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Featured Buzz Mar. 26

By Debbie Bunch

March 26, 2024

New Ultrasound Technology May Improve Diagnosis of Respiratory Conditions

A new imaging technology called the airborne ultrasound surface motion camera (AUSMC) may be poised to revolutionize the way respiratory conditions are diagnosed.

AUSMC, which shares the physical principle of conventional ultrasound Doppler imaging without requiring a probe to be placed on the skin, can detect low-amplitude movements produced by vocalizations at the surface of the chest, thus aiding in the identification of disease-related abnormalities.

In a study conducted in 77 healthy volunteers, French researchers used the device to image surface vibrations caused by natural vocalizations to reproduce vocalization-induced vibrations on the surface of the body that are typically analyzed during a physical examination.

The vibrations were captured at high frame rates of about 1,000 images per second and

were detectable in all the participants.

“The spatial distribution of vibrational energy was found to be asymmetric to the benefit of the right size of the chest, and frequency dependent in the anteroposterior axis,” said study author Mathieu Couade. “As expected, the frequency distribution of vocalization does not overlap between men and women, with the latter being higher.”

Studies on AUSMC will continue, but the investigators believe coupling the technology with artificial intelligence could foster the development of a new thorax examination that would offer a better look into respiratory health and the diagnosis of respiratory conditions.

The study was published by AIP Advances. Read More

This Chemical May be Behind Cases of ARDS

Why do some people with severe respiratory disease develop the acute respiratory distress syndrome (ARDS) while others don’t? According to researchers publishing in the Proceedings of the National Academy of Sciences, the answer may lie in a byproduct of the immune response to viruses and bacteria called lysolipids.

When this chemical is increased in the lungs, it can replace the lung surfactant in the cells, leading to uneven lung inflation, and eventually respiratory distress.

“This study looked into the correlation of the concentration of the lysolipid in the lungs,” said lead researcher Joseph Zasadzinski, from the University of Minnesota. ”Once that fluid reached a certain level, it started to cause severe impacts.”

The authors note this process is hard to reverse once it has begun and adults, unlike newborns, cannot be treated by simply adding more surfactant because, in the case of adults, the amount of lysolipid determines the outcome of the surfactant in the lungs, not the breakdown of the existing lung surfactant itself. 

Their research did, however, show that lysolipid levels are affected by frequency dependence, defined as how quickly a person opens and closes the lungs, and they believe that could help clinicians tailor the treatment process for specific patients.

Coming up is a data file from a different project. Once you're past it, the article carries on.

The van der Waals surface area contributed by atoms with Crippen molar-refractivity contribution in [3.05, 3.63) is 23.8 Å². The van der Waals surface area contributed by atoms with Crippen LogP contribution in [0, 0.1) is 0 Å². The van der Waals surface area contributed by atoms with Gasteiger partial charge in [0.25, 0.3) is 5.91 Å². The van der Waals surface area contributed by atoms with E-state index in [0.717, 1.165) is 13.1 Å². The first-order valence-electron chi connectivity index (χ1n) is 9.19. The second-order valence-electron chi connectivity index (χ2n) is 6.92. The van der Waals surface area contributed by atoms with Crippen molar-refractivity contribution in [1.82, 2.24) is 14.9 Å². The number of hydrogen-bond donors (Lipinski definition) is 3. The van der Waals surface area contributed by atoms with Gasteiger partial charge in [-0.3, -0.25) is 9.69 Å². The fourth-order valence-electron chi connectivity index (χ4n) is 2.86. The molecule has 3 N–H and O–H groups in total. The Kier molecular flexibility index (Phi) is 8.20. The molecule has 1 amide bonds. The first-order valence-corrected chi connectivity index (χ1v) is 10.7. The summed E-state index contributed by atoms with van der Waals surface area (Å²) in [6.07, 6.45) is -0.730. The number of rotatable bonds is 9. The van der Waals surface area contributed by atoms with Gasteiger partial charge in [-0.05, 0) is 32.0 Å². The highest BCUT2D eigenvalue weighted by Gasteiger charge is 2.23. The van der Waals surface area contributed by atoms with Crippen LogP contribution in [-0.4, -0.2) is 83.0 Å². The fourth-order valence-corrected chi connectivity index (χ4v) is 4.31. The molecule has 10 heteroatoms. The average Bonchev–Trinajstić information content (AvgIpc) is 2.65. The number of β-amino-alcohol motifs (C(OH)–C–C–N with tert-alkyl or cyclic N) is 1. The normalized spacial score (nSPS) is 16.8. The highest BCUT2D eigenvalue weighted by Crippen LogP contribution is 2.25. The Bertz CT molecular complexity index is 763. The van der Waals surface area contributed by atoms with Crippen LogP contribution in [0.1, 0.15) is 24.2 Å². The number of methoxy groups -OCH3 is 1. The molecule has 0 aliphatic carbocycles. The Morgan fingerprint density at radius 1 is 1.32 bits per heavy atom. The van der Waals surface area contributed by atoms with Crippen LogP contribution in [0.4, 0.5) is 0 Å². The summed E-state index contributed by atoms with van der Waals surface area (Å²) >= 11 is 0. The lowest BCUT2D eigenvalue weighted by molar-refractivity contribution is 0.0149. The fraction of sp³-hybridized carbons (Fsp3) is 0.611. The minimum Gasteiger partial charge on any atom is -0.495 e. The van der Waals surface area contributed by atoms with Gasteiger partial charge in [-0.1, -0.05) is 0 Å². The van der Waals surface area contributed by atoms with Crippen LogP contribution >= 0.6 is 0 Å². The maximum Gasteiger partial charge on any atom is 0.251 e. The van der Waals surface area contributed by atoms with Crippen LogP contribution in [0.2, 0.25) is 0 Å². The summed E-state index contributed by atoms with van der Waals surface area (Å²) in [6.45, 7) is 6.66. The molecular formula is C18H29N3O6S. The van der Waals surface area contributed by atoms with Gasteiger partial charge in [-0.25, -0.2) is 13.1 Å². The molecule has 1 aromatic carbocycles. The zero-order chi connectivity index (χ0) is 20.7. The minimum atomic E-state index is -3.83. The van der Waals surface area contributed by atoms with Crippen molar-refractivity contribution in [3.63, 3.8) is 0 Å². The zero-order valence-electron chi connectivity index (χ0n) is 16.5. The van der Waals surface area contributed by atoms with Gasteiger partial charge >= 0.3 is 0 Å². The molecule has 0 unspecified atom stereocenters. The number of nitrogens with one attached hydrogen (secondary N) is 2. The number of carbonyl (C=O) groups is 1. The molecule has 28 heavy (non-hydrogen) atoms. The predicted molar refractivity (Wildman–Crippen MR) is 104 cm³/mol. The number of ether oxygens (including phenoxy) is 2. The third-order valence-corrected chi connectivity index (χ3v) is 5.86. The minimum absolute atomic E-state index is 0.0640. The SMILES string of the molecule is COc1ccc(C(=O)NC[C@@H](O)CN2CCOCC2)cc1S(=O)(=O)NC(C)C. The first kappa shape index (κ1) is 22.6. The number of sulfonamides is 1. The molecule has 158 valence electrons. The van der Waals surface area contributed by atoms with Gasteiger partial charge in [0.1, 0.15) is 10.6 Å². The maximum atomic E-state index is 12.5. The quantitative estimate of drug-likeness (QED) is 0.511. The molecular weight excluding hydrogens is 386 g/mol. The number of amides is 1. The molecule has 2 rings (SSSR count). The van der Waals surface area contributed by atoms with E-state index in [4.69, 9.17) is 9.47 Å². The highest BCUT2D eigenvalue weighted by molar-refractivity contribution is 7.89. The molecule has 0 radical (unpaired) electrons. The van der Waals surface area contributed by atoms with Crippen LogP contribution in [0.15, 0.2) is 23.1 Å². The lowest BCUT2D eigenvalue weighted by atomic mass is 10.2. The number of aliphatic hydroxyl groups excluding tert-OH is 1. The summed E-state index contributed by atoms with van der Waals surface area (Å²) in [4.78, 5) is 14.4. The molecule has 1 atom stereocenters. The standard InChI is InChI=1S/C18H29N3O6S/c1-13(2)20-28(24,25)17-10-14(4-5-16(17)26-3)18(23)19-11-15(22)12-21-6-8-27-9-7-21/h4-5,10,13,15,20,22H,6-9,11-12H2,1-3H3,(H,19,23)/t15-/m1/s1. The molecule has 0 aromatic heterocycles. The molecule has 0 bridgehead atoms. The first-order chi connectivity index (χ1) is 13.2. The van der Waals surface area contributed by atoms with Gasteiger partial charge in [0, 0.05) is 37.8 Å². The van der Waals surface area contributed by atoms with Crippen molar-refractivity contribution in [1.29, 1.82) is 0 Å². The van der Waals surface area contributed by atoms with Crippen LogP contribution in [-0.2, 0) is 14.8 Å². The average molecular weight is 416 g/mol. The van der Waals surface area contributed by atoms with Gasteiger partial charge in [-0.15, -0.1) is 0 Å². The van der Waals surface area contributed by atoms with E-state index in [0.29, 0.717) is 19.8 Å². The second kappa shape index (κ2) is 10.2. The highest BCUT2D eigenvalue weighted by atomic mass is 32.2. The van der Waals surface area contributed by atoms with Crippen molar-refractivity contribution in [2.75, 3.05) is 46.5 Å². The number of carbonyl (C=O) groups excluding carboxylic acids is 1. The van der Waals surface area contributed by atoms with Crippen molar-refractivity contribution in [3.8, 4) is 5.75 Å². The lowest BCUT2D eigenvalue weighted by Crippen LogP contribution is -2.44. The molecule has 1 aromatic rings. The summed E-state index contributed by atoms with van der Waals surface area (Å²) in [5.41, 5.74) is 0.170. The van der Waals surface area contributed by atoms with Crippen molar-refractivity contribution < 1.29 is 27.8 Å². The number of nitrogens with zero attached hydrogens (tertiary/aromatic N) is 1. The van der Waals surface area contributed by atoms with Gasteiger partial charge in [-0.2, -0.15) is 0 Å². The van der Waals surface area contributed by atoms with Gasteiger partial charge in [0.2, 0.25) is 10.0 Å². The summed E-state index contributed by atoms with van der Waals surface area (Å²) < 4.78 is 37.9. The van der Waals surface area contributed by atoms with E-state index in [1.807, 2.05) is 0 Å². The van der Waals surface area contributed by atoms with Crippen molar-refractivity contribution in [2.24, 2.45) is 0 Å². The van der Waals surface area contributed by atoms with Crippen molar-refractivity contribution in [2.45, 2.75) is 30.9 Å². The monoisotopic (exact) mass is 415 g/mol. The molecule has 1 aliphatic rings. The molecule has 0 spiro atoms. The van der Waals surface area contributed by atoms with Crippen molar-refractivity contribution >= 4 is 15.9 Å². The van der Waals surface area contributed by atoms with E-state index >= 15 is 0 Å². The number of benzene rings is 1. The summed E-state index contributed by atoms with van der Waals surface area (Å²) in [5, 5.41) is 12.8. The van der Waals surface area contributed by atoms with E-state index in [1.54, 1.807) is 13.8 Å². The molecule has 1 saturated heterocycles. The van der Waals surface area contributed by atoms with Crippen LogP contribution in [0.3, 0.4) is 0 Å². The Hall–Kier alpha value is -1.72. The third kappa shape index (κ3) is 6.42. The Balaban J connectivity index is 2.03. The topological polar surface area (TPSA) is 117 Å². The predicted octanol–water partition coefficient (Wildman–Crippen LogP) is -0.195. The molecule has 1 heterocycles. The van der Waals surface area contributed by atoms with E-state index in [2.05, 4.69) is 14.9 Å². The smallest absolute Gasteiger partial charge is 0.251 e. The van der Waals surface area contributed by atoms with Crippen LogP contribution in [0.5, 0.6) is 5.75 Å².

The investigators plan to conduct more studies aimed at discovering whether specific molecules can be manipulated to make them less active or less likely to stick to a specific place, with the goal being to cause the concentration of lysolipids to drop to a level that would reverse the symptoms of ARDS. Read More

Weight-Based HFNC Protocols May Help Prevent ICU Admissions in Young Kids

If you work in a children’s hospital, there is a good chance you now follow weight-based high-flow nasal cannula (HFNC) protocols for kids being treated outside of the ICU. But do these protocols really make a difference when it comes to ensuring children remain outside of the ICU?

Researchers from Utah and Ohio who examined ICU admission rates among more than 86,000 children 24 months old or younger who were treated for bronchiolitis in 18 children’s hospitals across the country between 2010 and 2021 have found they do.

In ten of the hospitals, HFNC use was restricted to the ICU. The other eight hospitals had transitioned from using HFNC only in the ICU to weight-based HFNC protocols that allowed its use in non-ICU wards as well. The investigators found hospital transition to a weight-based HFNC protocol resulted in a 6.1% decrease per year in ICU admissions and a 1.5% decrease per year in the use of noninvasive positive pressure ventilation when compared to the ICU-only hospitals.

No differences in mean length of stay or the proportion of patients who ended up requiring invasive mechanical ventilation were seen in the study.

The authors note previous studies on weight-based protocols in children with bronchiolitis were not powered to measure a difference in ICU admission and believe their study, “starts to fill this gap in evidence, suggesting that weight-based protocols may be effective in reducing ICU use for children hospitalized with bronchiolitis.”

The study was published by JAMA Network Open. Read More


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